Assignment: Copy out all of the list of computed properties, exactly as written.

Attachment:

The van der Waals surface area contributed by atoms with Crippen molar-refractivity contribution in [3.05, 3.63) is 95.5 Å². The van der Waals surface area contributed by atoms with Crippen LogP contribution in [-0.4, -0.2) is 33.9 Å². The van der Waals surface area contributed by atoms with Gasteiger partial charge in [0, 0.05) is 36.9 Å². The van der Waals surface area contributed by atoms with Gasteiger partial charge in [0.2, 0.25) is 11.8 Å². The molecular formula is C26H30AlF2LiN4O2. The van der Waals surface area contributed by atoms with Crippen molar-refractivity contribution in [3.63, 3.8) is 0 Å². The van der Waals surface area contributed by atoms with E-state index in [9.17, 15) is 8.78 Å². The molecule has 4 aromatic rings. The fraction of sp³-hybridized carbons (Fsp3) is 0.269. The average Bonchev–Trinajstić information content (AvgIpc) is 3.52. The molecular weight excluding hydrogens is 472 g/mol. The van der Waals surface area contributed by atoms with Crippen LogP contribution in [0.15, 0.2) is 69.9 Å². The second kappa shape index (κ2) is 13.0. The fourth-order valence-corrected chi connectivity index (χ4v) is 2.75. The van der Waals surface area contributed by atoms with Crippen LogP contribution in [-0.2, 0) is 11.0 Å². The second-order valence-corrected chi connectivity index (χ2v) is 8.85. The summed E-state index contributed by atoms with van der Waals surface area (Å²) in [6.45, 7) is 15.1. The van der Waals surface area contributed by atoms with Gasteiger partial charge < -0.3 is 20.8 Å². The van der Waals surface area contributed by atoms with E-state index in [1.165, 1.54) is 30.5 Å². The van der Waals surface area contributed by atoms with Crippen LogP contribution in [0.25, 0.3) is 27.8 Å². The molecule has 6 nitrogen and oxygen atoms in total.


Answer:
The van der Waals surface area contributed by atoms with Crippen molar-refractivity contribution in [3.05, 3.63) is 95.5 Å². The van der Waals surface area contributed by atoms with Crippen LogP contribution in [-0.4, -0.2) is 33.9 Å². The van der Waals surface area contributed by atoms with Gasteiger partial charge in [0, 0.05) is 36.9 Å². The van der Waals surface area contributed by atoms with Gasteiger partial charge in [0.2, 0.25) is 11.8 Å². The molecular formula is C26H30AlF2LiN4O2. The van der Waals surface area contributed by atoms with Crippen molar-refractivity contribution in [3.63, 3.8) is 0 Å². The van der Waals surface area contributed by atoms with E-state index in [9.17, 15) is 8.78 Å². The molecule has 4 aromatic rings. The fraction of sp³-hybridized carbons (Fsp3) is 0.269. The average Bonchev–Trinajstić information content (AvgIpc) is 3.52. The molecular weight excluding hydrogens is 472 g/mol. The van der Waals surface area contributed by atoms with Crippen LogP contribution in [0.15, 0.2) is 69.9 Å². The second kappa shape index (κ2) is 13.0. The fourth-order valence-corrected chi connectivity index (χ4v) is 2.75. The van der Waals surface area contributed by atoms with Crippen LogP contribution in [-0.2, 0) is 11.0 Å². The second-order valence-corrected chi connectivity index (χ2v) is 8.85. The summed E-state index contributed by atoms with van der Waals surface area (Å²) in [6.45, 7) is 15.1. The van der Waals surface area contributed by atoms with Gasteiger partial charge < -0.3 is 20.8 Å². The van der Waals surface area contributed by atoms with E-state index in [1.165, 1.54) is 30.5 Å². The van der Waals surface area contributed by atoms with Crippen LogP contribution in [0.25, 0.3) is 27.8 Å². The molecule has 6 nitrogen and oxygen atoms in total.